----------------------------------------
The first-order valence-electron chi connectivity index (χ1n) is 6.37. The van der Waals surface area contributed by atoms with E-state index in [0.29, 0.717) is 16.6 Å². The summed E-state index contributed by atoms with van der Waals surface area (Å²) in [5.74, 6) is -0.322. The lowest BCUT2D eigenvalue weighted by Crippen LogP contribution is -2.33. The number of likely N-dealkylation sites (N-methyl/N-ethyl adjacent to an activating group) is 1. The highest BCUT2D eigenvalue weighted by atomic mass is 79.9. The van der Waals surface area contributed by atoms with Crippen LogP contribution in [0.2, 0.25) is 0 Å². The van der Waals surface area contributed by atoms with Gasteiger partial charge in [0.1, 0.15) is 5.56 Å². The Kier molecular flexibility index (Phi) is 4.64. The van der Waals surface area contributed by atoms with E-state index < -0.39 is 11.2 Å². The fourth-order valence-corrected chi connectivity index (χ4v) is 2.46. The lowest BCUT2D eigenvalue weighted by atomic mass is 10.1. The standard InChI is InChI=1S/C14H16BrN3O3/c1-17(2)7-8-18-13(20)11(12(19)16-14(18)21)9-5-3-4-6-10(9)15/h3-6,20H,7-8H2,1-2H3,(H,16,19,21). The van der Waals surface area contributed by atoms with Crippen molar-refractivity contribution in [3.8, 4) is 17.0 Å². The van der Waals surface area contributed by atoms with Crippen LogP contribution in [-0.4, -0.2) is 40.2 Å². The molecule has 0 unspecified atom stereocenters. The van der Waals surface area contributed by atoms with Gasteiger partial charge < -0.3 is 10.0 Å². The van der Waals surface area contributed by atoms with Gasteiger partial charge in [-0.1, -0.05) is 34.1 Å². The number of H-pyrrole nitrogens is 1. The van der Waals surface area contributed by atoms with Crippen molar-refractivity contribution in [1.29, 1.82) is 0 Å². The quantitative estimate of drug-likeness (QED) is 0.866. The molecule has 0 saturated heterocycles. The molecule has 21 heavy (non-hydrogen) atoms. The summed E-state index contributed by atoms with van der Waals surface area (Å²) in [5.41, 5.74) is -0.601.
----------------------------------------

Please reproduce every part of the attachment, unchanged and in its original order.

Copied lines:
The first-order valence-electron chi connectivity index (χ1n) is 6.37. The van der Waals surface area contributed by atoms with E-state index in [0.29, 0.717) is 16.6 Å². The summed E-state index contributed by atoms with van der Waals surface area (Å²) in [5.74, 6) is -0.322. The lowest BCUT2D eigenvalue weighted by Crippen LogP contribution is -2.33. The number of likely N-dealkylation sites (N-methyl/N-ethyl adjacent to an activating group) is 1. The highest BCUT2D eigenvalue weighted by atomic mass is 79.9. The van der Waals surface area contributed by atoms with Crippen LogP contribution in [0.2, 0.25) is 0 Å². The van der Waals surface area contributed by atoms with Gasteiger partial charge in [0.1, 0.15) is 5.56 Å². The Kier molecular flexibility index (Phi) is 4.64. The van der Waals surface area contributed by atoms with E-state index < -0.39 is 11.2 Å². The fourth-order valence-corrected chi connectivity index (χ4v) is 2.46. The lowest BCUT2D eigenvalue weighted by atomic mass is 10.1. The standard InChI is InChI=1S/C14H16BrN3O3/c1-17(2)7-8-18-13(20)11(12(19)16-14(18)21)9-5-3-4-6-10(9)15/h3-6,20H,7-8H2,1-2H3,(H,16,19,21). The van der Waals surface area contributed by atoms with Crippen molar-refractivity contribution in [3.8, 4) is 17.0 Å². The van der Waals surface area contributed by atoms with Crippen LogP contribution in [-0.4, -0.2) is 40.2 Å². The molecule has 0 unspecified atom stereocenters. The van der Waals surface area contributed by atoms with Gasteiger partial charge < -0.3 is 10.0 Å². The van der Waals surface area contributed by atoms with Gasteiger partial charge in [-0.1, -0.05) is 34.1 Å². The number of H-pyrrole nitrogens is 1. The van der Waals surface area contributed by atoms with Crippen molar-refractivity contribution in [1.29, 1.82) is 0 Å². The quantitative estimate of drug-likeness (QED) is 0.866. The molecule has 0 saturated heterocycles. The molecule has 21 heavy (non-hydrogen) atoms. The summed E-state index contributed by atoms with van der Waals surface area (Å²) in [5.41, 5.74) is -0.601.